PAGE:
“Horses tend to lose a bit of their zip and their gate speed as they get older,” Teetan said.

Teetan gets back aboard Hot King Prawn for the first time since winning last year’s Group 3 National Day Cup on the grey and liked what he saw from the sprinter’s seasonal return when second in the Group 2 Jockey Club Sprint.

“I was on the winner obviously and Hot King Prawn was the best run of this behind Aethero,” he said. “Hot King Prawn was first-up for nearly a year so he should be better this time.”

Then there is 2017 Cup winner Time Warp, for whom a sole lead is vital, something the now six-year-old is never likely to get with younger full brother Glorious Forever in the same race.

Time Warp hasn’t won for more than a year – a ten race sequence – and was beaten more than 14-lengths last start with little bro again playing pest, but Teetan believes the chestnut might just have one big punch left, especially in a race thrown wide open by the withdrawal of Almond Eye.

“He is an old soldier and you just never know, if he turns up ready and with the right mindset, he could be very hard to run down,” he said.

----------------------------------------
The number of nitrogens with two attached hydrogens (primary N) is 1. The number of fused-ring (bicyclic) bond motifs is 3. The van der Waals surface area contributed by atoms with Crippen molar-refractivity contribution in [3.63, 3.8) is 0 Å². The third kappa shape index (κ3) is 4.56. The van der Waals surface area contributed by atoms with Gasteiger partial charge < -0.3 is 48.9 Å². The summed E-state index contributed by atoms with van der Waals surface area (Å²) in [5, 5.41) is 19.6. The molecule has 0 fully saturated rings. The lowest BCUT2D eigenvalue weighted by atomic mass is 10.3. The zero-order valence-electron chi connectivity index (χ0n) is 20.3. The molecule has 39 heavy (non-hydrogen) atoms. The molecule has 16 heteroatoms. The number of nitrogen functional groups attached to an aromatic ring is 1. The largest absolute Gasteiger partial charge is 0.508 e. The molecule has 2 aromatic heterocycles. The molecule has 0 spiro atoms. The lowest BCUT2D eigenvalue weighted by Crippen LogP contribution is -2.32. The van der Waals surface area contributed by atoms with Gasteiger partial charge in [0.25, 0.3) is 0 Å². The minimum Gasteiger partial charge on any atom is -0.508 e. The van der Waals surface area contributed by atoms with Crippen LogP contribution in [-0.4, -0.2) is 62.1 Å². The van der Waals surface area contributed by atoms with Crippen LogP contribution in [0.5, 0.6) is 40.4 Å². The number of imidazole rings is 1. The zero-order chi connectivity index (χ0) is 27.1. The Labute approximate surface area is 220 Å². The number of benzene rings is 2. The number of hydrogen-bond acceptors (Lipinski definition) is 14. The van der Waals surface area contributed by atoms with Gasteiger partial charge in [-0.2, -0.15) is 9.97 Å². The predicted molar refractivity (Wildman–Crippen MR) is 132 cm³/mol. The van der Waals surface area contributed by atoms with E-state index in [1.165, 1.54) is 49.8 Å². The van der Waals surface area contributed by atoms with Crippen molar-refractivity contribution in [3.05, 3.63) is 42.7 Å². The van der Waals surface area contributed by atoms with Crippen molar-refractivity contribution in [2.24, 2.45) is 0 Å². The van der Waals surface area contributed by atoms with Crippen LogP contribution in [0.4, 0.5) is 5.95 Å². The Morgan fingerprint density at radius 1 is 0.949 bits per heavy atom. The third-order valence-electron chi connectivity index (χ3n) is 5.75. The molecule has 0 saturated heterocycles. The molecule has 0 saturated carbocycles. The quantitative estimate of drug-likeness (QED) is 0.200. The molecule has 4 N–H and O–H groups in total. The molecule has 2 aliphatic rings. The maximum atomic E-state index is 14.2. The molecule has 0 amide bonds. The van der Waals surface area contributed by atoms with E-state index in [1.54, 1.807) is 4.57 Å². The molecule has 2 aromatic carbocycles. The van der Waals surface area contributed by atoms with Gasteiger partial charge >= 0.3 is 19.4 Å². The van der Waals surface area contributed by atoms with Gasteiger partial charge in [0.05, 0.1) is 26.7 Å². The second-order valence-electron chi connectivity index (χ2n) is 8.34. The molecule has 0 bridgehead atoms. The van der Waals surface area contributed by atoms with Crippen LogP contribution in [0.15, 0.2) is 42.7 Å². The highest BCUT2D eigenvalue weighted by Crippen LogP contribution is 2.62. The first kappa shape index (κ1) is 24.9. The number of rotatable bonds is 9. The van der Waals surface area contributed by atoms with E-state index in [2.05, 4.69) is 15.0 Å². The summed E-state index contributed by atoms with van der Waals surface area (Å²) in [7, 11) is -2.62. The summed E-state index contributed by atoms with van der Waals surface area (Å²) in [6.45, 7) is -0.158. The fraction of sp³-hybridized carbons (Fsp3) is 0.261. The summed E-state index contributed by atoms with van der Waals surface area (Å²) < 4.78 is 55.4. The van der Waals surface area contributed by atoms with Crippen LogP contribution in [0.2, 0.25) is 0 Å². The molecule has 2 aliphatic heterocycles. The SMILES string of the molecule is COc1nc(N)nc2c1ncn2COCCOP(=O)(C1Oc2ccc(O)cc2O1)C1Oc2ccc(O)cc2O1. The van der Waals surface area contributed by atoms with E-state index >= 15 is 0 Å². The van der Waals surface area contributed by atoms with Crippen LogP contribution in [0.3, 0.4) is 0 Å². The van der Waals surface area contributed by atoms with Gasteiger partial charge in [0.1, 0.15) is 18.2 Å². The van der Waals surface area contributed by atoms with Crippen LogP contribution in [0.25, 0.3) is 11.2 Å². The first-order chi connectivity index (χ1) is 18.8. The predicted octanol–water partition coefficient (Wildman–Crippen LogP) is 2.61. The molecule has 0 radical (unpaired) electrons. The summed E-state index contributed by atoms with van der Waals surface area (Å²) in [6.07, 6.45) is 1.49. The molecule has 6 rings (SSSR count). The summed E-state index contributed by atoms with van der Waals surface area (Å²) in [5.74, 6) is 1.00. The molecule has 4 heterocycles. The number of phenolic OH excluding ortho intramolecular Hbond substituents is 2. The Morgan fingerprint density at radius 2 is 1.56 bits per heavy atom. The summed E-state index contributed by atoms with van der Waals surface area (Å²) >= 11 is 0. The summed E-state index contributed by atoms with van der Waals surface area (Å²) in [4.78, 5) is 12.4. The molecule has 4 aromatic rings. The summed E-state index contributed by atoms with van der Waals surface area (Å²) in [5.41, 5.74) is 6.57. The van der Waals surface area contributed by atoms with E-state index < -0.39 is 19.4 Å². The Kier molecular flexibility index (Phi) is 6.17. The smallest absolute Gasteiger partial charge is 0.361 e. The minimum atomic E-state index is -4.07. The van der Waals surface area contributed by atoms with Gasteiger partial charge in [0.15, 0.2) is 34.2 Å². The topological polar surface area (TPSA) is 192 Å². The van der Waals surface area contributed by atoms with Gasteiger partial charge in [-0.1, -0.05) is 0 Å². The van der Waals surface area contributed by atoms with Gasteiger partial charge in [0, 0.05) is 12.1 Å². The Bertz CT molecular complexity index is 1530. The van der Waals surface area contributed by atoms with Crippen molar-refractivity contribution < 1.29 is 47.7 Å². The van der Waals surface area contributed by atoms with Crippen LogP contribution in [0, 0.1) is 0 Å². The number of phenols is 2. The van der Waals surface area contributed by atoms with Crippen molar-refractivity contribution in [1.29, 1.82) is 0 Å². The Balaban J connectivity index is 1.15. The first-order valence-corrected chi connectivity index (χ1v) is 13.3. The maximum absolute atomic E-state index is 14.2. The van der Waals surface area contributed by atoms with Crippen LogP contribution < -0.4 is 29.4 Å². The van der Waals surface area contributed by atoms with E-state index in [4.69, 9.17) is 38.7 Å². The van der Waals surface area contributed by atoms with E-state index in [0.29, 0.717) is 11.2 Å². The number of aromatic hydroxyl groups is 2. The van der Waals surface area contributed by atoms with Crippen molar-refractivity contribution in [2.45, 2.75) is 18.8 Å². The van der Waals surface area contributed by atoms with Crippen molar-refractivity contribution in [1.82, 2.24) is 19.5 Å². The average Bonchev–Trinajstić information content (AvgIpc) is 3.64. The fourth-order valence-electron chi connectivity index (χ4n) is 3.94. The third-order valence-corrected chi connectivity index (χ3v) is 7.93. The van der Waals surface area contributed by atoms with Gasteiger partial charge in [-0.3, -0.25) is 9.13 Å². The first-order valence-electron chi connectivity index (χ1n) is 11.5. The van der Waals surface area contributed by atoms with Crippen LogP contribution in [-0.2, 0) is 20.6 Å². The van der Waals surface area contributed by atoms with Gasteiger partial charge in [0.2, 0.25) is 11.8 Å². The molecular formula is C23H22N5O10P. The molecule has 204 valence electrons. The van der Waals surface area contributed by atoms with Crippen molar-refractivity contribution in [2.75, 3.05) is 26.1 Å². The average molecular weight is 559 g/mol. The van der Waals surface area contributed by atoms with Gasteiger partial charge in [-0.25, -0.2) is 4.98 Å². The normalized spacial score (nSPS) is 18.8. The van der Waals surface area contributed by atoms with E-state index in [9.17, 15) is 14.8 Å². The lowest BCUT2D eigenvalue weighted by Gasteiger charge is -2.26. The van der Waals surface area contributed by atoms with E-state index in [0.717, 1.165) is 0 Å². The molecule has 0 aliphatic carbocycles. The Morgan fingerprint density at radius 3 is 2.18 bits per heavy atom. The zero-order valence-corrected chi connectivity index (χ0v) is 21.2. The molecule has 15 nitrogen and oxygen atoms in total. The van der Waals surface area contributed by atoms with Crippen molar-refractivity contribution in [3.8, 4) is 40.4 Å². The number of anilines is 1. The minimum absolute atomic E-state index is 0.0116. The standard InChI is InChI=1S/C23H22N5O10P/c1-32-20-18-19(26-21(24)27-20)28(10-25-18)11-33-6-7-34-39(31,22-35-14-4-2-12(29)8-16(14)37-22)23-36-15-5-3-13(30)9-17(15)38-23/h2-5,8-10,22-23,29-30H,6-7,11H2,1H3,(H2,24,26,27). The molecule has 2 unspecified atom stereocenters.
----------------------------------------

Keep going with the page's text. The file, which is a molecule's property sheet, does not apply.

Pick and choose or pick and stick?

Almond Eye’s presence in the initial Cup entries scared some into taking on the Vase instead – most notably fellow Japanese raider Deirdre – and the superstar’s withdrawal from the race on Saturday raised a couple of questions about when the four feature race fields should be finalised?


Deirdre had an outing on the dirt at Sha Tin during the week in preparation for her tilt at the Hong Kong Vase (2400m) on Sunday. Photo by HKIR.


As it stands fields are announced 18-days out from International Day, on the Wednesday after the Group 2 lead-up races.

Would it make any difference if fields were announced later? And should horses be able to switch races after that if circumstances change and allow?